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Mass tourism is now a serious problem affecting four of the world’s top destinations. While some cities may see the influx of dollars as a good thing, especially after two years of Covid, others fear that overdevelopment, and especially the accompanying crowds, will end up hurting their status as authentic, culturally- relevant sites.
Many countries that had turned away travelers due to Covid are now welcoming them back, even if freedom is not free: since reopening, demand for travel has reached unprecedented heights, and millions and millions of travelers headed for en masse to these four hotspots, overwhelming local operators and even disrupting the lives of locals.
In this article, you will learn more about these “too touristy” cities and what exactly are the authorities doing about it:
Overtourism wasn’t really Croatia’s biggest concern until the last decade, when the coastal Balkan nation rose to prominence as a widely promoted summer destination in the media – most obviously, by offering the sets for HBO game of thrones. Previously, it was more commonly known as the Republic of Ragusa, its former name.
Today, millions of tourists crowd each of its narrow lanes hoping to fantasize about “King’s Landing”, the fictional royal city featured on the TV show. Previously, those who traveled to South Dalmatia, which was once the most difficult province to reach due to territorial disputes with neighboring countries, were mainly interested in history.
After all, Dubrovnik (originally Ragusa) was an important trading power in the Adriatic and the wider Mediterranean, developing strong ties with the Venetians over the centuries and being a powerful Christian outpost in Europe. from the east in the face of an imminent Ottoman threat. Nowadays, Historians to fear it may have become a medieval Disneyland.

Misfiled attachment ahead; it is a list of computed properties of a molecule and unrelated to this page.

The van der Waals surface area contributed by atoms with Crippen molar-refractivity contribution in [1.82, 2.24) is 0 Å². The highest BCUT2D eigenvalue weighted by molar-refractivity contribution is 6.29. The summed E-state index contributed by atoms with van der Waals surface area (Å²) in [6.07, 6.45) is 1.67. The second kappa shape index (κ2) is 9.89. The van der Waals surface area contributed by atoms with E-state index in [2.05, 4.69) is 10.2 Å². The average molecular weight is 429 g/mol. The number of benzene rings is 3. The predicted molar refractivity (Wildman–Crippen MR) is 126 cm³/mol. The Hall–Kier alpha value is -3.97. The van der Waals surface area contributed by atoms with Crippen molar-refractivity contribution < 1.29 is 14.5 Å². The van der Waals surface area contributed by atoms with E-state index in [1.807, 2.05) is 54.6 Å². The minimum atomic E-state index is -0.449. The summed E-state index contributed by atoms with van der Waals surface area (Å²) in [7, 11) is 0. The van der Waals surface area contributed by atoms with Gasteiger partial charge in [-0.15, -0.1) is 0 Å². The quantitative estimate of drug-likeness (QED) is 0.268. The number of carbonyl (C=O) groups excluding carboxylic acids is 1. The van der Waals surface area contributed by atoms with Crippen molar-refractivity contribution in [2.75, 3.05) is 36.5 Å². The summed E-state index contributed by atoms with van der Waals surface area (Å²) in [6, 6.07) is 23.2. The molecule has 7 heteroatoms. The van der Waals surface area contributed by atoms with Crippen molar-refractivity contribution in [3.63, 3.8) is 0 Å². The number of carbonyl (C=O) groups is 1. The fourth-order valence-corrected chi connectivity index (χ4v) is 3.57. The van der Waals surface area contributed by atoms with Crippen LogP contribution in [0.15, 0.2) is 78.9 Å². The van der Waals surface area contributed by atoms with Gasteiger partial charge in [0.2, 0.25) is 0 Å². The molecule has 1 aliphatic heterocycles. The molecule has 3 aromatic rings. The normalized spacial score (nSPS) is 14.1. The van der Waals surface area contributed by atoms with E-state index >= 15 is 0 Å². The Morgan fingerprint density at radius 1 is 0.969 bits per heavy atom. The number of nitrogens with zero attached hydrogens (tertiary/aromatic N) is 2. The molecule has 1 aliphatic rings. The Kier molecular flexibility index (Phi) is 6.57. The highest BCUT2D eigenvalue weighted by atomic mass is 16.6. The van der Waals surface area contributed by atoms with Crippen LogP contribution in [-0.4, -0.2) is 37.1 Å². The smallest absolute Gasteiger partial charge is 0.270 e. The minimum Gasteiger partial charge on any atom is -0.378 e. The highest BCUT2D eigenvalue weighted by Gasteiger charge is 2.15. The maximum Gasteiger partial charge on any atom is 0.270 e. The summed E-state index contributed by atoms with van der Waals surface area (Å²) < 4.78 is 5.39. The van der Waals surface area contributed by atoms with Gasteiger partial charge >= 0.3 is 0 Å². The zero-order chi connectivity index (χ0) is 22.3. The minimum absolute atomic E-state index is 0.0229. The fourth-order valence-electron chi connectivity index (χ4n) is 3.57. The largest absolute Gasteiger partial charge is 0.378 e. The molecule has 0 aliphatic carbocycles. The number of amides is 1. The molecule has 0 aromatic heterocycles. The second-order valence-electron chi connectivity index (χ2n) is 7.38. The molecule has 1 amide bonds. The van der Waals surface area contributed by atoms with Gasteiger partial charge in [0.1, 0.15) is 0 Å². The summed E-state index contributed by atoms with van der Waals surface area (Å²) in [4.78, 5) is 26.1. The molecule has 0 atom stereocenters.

In 2016, UNESCO issued a stern warning to Dubrovnik, urging the city council to limit the number of visitors or losing its World Heritage Site status. Since 2019, the number of tourists inside the walls cannot exceed 4,000 per dayand surveillance cameras have been set up to control entrances and exits.
In addition, Dubrovnik has started cracking down on Airbnb rentalswhich locals blame for an increase in rental costs and for driving them out of the Old Town itself – after all, a majority of visitors hope to stay in the walled complex, and the massive conversion of traditional Dalmatian houses in tourist accommodation is strongly contested by locals.
If you dream of a holiday in Dubrovnik and/or Southern Dalmatia, the southernmost tip of Croatia, we advise you to travel sustainably. This means booking accommodation with certified providers, opting for a longer stay instead of a single day visit, making a minimal contribution to the local economy and avoiding peak travel season.
A European gem that has always struggled with mass tourism, Barcelona is not only unhappy with the number of visitors it receives, it is actively fight to chase them away one way or another — even if it means openly clashing with Spain’s Supreme Court. You read that right: Gaudi’s heart will do everything in his power to limit tourism.
We understand why travelers would want to make the capital of Catalonia their holiday destination: it has all the advantages of being in Europe, including an incredibly well-preserved Latin Quarter dating back to the Middle Ages, but it is equally famous for its modern seaside promenade. , beaches and vibrant nightlife. History buffs and beach goers love it.
On the other hand, Barcelona receives as many tourists in a year as a large country like Mexico. Before Covid, it reached a record number of 32 million visitors, prompting the Catalan government to severely limit short-term private room rentals, including Airbnb, or strongly advise against owners to rent out their own properties.